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VIENNA — Connoisseurs of wildlife documentaries lured by the exotic-sounding title may possibly be disappointed by “The Woman With the 5 Elephants” (“Die Frau mit den 5 Elefanten”), but most everyone else will find their expectations delightfully exceeded. Conventional enough in form but fascinating in content, it profiles Swetlana Geier, an octogenarian who has dedicated her career to translating the great works of Russian literature into German. The result is that rare thing in cinema — an intellectually-stimulating crowd-pleaser.
Nominated for Best Documentary at the recent European Film Awards, director Vadim Jendreyko’s belated follow-up to his 2001 debut “Bashkim” could well parlay film-festival success into limited distribution in doc-friendly territories. A Swiss/German production, co-funded by Swiss TV, it’s also a natural for small-screen exposure further down the line.
Still indomitably bright at 85, Geier is introduced at the office in her home where she continues her meticulous translation work, aided, in scenes loaded with droll deadpan humor, by collaborators who are themselves some way past normal retirement age.
Geier’s arduous intellectual labors are nimbly contrasted with the more humdrum tasks she performs for herself around the house. Obviously much beloved by her extended family, she prizes her independence as much as her commitment to her beloved Russian masters.
It’s 19th century genius Fyodor Dostoyevsky who is responsible for the “elephants” of that quirky (and somewhat awkward) title, namely, his five major novels, most famously “Crime and Punishment.” Before Geier came along, that tome was known in German as “Guilt and Atonement” – and the different emphasis takes on extra significance as we gradually learn details of Geier’s complex biography.
Born in Ukraine, Geier’s teenage precocity and facility with languages brought her to the attention of the country’s Nazi occupiers during World War II. Some fellow countrymen saw the Germans as saviors after the excesses of Soviet Communism. While she doesn’t apologize for her youthful collaboration with the fascists – and is clearly sorrowed when recounting the notorious massacre at Babi Yar, where one of her closest friends was killed, it’s telling that she left her homeland for good when the Germans were driven out in 1943. She describes her life work as repaying her “enormous debt to Germany.”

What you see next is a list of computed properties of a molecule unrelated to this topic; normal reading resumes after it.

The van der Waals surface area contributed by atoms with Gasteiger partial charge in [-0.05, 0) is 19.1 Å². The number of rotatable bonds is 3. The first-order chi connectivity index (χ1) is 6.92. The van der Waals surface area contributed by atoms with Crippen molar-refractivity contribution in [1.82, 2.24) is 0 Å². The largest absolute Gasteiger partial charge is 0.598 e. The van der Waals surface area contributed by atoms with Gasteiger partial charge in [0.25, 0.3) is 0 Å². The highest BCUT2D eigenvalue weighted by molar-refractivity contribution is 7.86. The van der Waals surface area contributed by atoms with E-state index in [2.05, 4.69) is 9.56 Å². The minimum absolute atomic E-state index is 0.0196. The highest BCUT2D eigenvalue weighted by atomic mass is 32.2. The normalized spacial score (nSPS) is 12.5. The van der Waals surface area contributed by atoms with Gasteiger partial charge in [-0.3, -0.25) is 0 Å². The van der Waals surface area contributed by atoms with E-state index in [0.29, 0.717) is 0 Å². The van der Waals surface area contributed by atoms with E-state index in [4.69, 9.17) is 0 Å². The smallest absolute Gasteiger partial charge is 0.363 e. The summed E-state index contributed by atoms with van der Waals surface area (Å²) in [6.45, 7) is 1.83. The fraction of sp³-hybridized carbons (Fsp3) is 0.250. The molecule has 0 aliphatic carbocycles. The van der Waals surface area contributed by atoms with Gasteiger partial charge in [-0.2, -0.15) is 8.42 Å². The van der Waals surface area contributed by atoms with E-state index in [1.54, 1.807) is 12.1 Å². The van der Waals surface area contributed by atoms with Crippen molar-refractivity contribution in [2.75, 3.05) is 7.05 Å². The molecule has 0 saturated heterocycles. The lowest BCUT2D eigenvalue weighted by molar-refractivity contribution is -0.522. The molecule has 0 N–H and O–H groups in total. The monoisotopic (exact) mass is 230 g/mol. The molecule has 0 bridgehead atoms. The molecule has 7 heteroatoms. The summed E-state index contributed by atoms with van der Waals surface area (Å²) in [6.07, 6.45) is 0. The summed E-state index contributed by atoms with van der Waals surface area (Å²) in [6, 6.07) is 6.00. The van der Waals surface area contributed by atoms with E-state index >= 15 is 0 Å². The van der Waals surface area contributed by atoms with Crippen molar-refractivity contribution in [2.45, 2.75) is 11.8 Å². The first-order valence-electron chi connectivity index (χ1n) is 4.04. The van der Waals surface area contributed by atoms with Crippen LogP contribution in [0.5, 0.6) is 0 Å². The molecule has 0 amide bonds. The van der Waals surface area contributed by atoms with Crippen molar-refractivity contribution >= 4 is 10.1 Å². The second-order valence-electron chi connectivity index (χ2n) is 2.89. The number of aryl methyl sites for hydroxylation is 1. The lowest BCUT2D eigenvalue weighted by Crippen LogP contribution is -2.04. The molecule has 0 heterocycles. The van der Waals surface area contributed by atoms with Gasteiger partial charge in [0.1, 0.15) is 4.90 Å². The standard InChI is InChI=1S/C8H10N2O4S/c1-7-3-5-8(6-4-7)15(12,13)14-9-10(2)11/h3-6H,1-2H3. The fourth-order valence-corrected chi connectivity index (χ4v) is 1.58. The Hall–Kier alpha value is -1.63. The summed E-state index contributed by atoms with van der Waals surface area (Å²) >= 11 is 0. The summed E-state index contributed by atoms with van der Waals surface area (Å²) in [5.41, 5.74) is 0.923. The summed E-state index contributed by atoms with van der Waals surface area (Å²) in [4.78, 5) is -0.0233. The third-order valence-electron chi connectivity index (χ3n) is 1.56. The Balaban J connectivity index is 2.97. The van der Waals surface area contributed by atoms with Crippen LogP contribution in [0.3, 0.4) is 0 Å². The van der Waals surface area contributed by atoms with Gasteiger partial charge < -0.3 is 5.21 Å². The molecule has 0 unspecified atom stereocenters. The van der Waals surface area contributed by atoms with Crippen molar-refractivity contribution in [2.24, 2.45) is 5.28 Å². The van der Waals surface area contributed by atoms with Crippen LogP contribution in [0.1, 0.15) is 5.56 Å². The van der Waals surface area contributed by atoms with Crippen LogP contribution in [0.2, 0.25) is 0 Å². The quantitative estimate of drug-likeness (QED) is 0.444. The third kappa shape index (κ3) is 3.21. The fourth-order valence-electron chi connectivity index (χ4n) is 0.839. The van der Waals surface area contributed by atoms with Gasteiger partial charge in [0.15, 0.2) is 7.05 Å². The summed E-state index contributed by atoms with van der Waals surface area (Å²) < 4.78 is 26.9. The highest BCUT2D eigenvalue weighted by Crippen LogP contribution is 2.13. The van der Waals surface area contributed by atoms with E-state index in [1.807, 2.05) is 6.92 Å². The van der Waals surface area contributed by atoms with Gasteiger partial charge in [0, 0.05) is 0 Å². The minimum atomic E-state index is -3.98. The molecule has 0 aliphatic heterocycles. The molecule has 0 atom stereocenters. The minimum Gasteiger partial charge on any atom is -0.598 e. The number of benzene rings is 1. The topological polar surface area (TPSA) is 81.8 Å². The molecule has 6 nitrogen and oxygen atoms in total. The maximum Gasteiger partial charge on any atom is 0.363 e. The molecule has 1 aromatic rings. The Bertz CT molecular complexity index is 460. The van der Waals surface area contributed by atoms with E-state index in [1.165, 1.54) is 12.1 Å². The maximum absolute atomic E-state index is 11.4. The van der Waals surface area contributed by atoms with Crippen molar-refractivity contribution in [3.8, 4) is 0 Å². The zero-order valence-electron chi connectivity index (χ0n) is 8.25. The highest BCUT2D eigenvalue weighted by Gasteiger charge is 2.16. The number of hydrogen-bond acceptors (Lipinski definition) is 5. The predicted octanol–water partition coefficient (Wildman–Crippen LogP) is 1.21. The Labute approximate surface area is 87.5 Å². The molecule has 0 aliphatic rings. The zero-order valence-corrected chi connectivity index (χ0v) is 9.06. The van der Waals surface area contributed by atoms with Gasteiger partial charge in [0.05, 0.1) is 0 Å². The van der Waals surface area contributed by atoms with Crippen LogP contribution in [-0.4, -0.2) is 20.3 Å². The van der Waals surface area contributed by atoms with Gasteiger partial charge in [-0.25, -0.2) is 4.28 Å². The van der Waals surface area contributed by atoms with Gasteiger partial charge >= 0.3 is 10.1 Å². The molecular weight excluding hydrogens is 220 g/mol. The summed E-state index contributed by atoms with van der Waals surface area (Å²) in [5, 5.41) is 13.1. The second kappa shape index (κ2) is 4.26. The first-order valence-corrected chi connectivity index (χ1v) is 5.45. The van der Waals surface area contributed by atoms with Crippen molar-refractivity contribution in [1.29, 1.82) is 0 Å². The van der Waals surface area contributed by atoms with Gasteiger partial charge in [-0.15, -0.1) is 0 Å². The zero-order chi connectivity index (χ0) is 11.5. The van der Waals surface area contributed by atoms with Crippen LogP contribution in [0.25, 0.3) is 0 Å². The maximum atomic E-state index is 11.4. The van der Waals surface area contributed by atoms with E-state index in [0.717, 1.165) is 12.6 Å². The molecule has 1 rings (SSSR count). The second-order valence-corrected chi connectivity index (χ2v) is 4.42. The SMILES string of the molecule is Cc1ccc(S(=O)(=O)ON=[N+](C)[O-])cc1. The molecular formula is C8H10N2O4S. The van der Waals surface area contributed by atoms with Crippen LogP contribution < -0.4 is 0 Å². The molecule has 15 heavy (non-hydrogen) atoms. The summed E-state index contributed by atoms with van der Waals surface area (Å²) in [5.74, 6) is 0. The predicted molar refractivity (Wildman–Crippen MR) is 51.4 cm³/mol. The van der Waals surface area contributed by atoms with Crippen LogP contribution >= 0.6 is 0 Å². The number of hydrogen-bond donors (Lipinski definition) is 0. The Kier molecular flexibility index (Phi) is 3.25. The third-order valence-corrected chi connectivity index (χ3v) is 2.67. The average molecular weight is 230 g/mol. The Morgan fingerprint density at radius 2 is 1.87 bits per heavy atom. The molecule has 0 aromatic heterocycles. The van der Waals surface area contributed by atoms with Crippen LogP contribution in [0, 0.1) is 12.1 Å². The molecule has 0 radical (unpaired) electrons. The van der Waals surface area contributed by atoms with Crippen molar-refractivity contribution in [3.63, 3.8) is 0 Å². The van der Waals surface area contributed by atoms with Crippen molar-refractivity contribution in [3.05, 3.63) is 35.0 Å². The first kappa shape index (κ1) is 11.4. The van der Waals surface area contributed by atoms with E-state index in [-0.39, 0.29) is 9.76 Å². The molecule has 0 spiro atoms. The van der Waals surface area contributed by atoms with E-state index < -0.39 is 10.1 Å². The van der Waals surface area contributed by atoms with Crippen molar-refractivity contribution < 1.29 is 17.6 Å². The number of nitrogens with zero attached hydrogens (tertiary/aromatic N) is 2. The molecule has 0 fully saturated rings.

Quoting Dostoyevsky’s view that “there is no end that can justify wrong means,” she also cites a Ukrainian folk-tale which stresses the importance of following “your inner voice, even when it means acting against general, prevailing opinions.”
These are murky moral waters by any measure, and it’s to Jendreyko’s credit that he allows us room to ponder the ramifications of Geier’s testimony as she travels, accompanied by her granddaughter, back to Kiev for the first time in over six decades.
A charismatic screen-presence, Geier is so illuminating on the mysterious craft of translation (which “has to emerge from the whole — one must see it as a whole, and love it as a whole”) that a fine documentary could be made without leaving the confines of her study. But this remarkable woman’s journey through geographical space and personal history gives “The Woman with the 5 Elephants” an extra dimension that lifts it far above the general run of current non-fiction cinema.
Venue: Vienna International Film Festival
Production companies: Mira Film, Filmtank, ZDF/3sat
Director: Vadim Jendreyko
Producers: Hercli Bundi, Vadim Jendreyko, Thomas Tielsch
Associate producers: Inge Claasen, Urs Augstburger, Marion Bornschier
Directors of photography: Niels Bolbrinker, Stephane Kuthy
Music: Daniel Almada, Martin Iannaccone
Sound design: Patrick Becker
Editor: Gisela Castronari-Jaensch
Sales: Mira Film, Basel
No rating, 93 minutes
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